Scientists outline the possibility of using insects to efficiently and sustainably recycle food waste. This insect-based bioconversion can help to close material cycles in the food value chain.
11/02/2020 · Umweltwissenschaften · Leibniz-Institut für Agrartechnik und Bioökonomie · News · Forschungsergebnis
In a review article recently published in the scientific journal Waste Management, ATB scientists outline the possibility of using insects to efficiently and sustainably recycle food waste. This insect-based bioconversion can help to close material cycles in the food value chain.
Food loss and waste threaten the sustainability of our food systems. According to the Food and Agriculture Organisation (FAO), global food losses amount to about 1.3 billion tonnes per year. Losses occur along the entire value chain - from production through trade to the final consumer. In the EU, more than 50% of total food losses occur at consumer level - per capita between 95 and 115 kg/year.
Food that is no longer suitable for human nutrition is currently used - at best - as animal feed, for energy production in biogas plants or for composting.
A promising new way to bring food waste to a sustainable use is the production of insects using food waste as feed. Insects have much more efficient feed conversion rates compared to traditional animal production systems, they require significantly fewer resources such as land, water and feed, and they cause less environmental impact. For example, the production of 1 kg of crickets causes only about 0.3% of greenhouse gas emissions compared to poultry. The animals themselves are suitable both for human and animal nutrition due to their high-quality components, but they can also be used for the production of non-food products such as biofuel, pharmaceuticals or dyes.
Their fast growth enables insects to efficiently recycle large quantities of food waste in a short time. "The success of waste-based insect production depends on the insect species, the rearing conditions and especially on the composition and consistency of the insect food. If the feed composition varies, as is typical for biowaste, this can have a major impact on the growth rates of the animals, their time to maturity and on subsequent processing, which turns robust process control into a challenge," summarises ATB scientist Dr. Shikha Ojha.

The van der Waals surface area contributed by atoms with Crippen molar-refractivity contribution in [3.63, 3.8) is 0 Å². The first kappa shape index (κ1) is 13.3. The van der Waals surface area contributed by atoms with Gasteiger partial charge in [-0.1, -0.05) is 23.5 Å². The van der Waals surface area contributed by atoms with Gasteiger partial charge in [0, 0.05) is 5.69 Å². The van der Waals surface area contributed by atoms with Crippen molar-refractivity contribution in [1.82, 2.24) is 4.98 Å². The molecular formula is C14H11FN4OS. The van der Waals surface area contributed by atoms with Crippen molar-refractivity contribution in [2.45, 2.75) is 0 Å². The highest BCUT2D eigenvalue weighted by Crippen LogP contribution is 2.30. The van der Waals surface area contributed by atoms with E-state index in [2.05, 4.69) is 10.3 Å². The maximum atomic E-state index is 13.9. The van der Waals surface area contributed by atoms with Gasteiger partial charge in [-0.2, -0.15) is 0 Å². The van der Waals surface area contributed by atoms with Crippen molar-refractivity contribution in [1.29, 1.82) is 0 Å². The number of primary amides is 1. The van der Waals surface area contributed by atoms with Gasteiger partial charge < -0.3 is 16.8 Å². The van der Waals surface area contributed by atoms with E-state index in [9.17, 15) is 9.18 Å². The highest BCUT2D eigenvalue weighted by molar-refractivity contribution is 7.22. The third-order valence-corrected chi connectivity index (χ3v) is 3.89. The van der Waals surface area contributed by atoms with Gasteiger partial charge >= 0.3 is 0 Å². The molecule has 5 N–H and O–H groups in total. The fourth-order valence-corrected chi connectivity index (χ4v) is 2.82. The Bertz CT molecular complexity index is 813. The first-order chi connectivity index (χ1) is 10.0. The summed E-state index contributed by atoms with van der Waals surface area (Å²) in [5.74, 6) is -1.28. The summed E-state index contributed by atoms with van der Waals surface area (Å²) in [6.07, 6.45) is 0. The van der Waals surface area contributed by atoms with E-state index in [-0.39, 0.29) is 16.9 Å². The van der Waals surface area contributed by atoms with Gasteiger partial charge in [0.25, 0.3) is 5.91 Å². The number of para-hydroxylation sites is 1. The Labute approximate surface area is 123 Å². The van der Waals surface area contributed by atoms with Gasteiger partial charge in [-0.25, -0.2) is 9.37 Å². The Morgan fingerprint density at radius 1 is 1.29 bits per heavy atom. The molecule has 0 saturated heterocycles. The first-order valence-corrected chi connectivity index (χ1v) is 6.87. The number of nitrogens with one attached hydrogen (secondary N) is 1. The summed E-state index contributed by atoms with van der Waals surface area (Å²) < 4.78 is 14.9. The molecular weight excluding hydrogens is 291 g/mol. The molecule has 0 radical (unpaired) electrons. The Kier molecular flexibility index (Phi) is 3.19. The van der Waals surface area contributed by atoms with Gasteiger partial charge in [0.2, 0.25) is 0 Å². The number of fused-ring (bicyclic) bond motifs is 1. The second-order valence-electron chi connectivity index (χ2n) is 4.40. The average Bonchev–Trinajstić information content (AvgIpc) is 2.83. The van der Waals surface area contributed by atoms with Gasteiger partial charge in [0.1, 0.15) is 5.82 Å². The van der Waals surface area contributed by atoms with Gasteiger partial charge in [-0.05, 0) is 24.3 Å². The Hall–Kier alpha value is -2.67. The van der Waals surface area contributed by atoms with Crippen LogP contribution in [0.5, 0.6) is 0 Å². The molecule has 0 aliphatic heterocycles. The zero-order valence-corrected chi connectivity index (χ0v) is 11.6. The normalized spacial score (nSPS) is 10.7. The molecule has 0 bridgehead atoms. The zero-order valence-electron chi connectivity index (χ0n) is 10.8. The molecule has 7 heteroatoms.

Research is needed in particular in the process design for the production of insects and in post-harvest food safety. For example, physical and biological treatments of biowaste used as insect feed, such as homogenisation and fermentation, can improve the digestibility and bioavailability of nutrients for the insects. Post-harvest processing methods such as blanching and drying, but also novel approaches such as the use of plasma, high voltage pulse and ultrasound technology are currently in the focus of research. Studies at ATB have shown, for example, that treating mealworms with plasma application reduced the microbial load while improving the techno-functional properties of the product. The use of novel pretreatments in combination with advanced extraction technologies can improve the recovery of key macromolecules from insect matrices.
Furthermore, there is a need for research to assess the environmental impacts of insect use for food and feed production systems, the authors point out. The ATB scientists have compared the studies on Life Cycle Assessment published to date. Recent studies conclude that the production of insect biomass is twice as sustainable as chicken meat. Even though there is evidence of a lower environmental impact, the ATB experts argue that the recycling of waste streams should be explicitly given greater consideration in the assessment. They concluded that a climate-friendly use of biowaste by insects to generate high-quality products was ideally in line with the concept of a circular economy and could contribute to shaping our food system in a more sustainable way.
Last but not least, the industrial production of insects also generates waste: organic waste from unused feed, discarded skins (exuviae) and excrements can be spread on agricultural fields as fertiliser - in line with the principles of a circular economy.
Ojha, S.; Bußler, S.; Schlüter, O. (2020): Food waste valorisation and circular economy concepts in insect production and processing. Waste Management 118 (Dec): 600-609. https://doi.org/10.1016/j.wasman.2020.09.010